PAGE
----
Elder, or elderberry, is a perennial shrub with both European and American varieties. The European variety grows up to 22 feet (7 meters), and the American variety up to 12 feet (3 meters). Plants produce scented white flowers in summer, then fruit. Those starting elderberry from seed need patience---they may not germinate for 2-5 years, thus, seedlings shouldn't be expected for at least two springs after planting. After emerging from the soil, it takes as little as 2-3 years for elderberry to flower and fruit and only 3-4 years to reach full-size.
Sowing Seeds Directly to Soil
Choose a location to sow the seeds. Elderberry likes moist, well-drained soil in the sun, though it can tolerate some shade. Elderberry can be found natively along stream banks.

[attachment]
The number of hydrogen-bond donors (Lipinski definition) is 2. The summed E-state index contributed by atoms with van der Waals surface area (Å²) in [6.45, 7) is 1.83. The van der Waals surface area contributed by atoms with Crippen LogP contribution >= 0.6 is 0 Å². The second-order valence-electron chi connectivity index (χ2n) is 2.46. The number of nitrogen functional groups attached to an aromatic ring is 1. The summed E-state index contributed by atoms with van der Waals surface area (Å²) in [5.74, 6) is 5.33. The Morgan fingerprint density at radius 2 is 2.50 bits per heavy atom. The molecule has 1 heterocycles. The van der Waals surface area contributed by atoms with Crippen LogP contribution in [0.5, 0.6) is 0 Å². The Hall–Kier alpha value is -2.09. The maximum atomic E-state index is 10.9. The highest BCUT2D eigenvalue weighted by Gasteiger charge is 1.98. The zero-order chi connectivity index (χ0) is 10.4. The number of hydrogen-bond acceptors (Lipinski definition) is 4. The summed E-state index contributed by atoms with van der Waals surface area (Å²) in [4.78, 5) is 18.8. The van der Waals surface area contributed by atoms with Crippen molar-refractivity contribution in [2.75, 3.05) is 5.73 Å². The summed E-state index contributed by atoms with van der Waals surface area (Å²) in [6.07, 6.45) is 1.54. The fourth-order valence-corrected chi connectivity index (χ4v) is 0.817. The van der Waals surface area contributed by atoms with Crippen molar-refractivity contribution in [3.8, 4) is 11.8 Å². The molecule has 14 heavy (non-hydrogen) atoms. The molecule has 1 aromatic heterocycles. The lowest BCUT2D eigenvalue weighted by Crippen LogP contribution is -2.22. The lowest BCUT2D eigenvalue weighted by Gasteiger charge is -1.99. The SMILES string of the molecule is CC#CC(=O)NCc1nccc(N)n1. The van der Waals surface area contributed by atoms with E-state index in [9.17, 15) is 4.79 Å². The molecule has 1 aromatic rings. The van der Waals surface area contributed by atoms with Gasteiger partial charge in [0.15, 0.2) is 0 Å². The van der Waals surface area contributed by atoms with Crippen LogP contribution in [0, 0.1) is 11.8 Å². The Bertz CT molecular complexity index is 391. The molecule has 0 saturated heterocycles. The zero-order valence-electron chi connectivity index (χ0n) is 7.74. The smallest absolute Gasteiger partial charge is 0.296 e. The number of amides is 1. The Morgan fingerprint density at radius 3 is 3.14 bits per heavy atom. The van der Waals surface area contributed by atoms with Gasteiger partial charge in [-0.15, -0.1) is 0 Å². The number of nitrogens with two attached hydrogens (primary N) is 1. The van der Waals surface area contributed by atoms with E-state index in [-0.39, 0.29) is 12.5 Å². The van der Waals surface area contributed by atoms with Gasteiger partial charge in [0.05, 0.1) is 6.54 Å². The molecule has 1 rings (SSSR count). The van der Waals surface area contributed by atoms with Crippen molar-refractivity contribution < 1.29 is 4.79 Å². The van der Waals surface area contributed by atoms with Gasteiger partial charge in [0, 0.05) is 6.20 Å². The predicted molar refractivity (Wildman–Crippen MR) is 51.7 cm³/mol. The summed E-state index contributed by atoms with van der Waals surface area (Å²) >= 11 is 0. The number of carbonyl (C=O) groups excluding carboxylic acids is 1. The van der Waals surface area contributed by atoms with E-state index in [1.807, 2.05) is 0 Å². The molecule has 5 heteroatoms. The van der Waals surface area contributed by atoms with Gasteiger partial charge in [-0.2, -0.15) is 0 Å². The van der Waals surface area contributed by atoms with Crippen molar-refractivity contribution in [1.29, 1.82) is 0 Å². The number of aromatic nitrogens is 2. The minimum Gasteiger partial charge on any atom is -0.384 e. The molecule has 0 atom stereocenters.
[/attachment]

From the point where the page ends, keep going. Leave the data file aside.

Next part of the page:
Plant in autumn about a 1/4 inch deep at a density of about 35 plants per square foot in rich soil.
Cover with about 3/8 inch of sawdust mulch.
Starting Seed in a Greenhouse
Stratify seeds by placing a layer of seeds in a warm, moist mixture of peat, vermiculite and sand for 2 months. The mix should be kept at 70 to 85 degrees Fahrenheit (21 to 31 degrees Centigrade).
Plant seeds in flats close to the soil surface. Flats may contain hundreds of seeds.
Pot seedlings in deep 3-inch pots.
Choose the eventual outdoor location of seedlings.
Transplant seedlings to the outdoor location in either fall or spring when they are 6-8 months old.
Give seedlings moisture if you're planting during a dry season, to establish them.
About this Author
Sophie Johnson is a freelance writer and editor of both print and film media. A freelancer for more than 20 years, Johnson has had the opportunity to cover topics ranging from construction to music to celebrity interviews.